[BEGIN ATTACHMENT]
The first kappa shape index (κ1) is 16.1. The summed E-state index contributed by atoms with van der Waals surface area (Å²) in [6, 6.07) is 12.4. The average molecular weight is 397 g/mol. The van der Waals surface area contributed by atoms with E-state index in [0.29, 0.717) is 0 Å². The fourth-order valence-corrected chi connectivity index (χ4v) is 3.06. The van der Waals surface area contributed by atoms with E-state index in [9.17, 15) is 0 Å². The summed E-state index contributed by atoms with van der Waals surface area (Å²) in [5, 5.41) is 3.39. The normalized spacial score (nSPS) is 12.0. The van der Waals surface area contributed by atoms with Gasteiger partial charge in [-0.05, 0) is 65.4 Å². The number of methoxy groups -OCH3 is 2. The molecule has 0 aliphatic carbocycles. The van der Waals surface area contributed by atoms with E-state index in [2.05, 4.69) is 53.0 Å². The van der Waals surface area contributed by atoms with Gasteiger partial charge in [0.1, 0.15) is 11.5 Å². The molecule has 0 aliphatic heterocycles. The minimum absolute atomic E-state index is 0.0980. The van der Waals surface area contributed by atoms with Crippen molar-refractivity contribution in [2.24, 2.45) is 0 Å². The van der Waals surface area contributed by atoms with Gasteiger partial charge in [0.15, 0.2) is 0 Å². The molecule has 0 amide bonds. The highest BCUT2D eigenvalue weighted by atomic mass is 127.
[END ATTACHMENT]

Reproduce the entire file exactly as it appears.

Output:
The first kappa shape index (κ1) is 16.1. The summed E-state index contributed by atoms with van der Waals surface area (Å²) in [6, 6.07) is 12.4. The average molecular weight is 397 g/mol. The van der Waals surface area contributed by atoms with E-state index in [0.29, 0.717) is 0 Å². The fourth-order valence-corrected chi connectivity index (χ4v) is 3.06. The van der Waals surface area contributed by atoms with E-state index in [9.17, 15) is 0 Å². The summed E-state index contributed by atoms with van der Waals surface area (Å²) in [5, 5.41) is 3.39. The normalized spacial score (nSPS) is 12.0. The van der Waals surface area contributed by atoms with Gasteiger partial charge in [-0.05, 0) is 65.4 Å². The number of methoxy groups -OCH3 is 2. The molecule has 0 aliphatic carbocycles. The van der Waals surface area contributed by atoms with E-state index in [2.05, 4.69) is 53.0 Å². The van der Waals surface area contributed by atoms with Gasteiger partial charge in [0.1, 0.15) is 11.5 Å². The molecule has 0 aliphatic heterocycles. The minimum absolute atomic E-state index is 0.0980. The van der Waals surface area contributed by atoms with Crippen molar-refractivity contribution in [2.24, 2.45) is 0 Å². The van der Waals surface area contributed by atoms with Gasteiger partial charge in [0.15, 0.2) is 0 Å². The molecule has 0 amide bonds. The highest BCUT2D eigenvalue weighted by atomic mass is 127.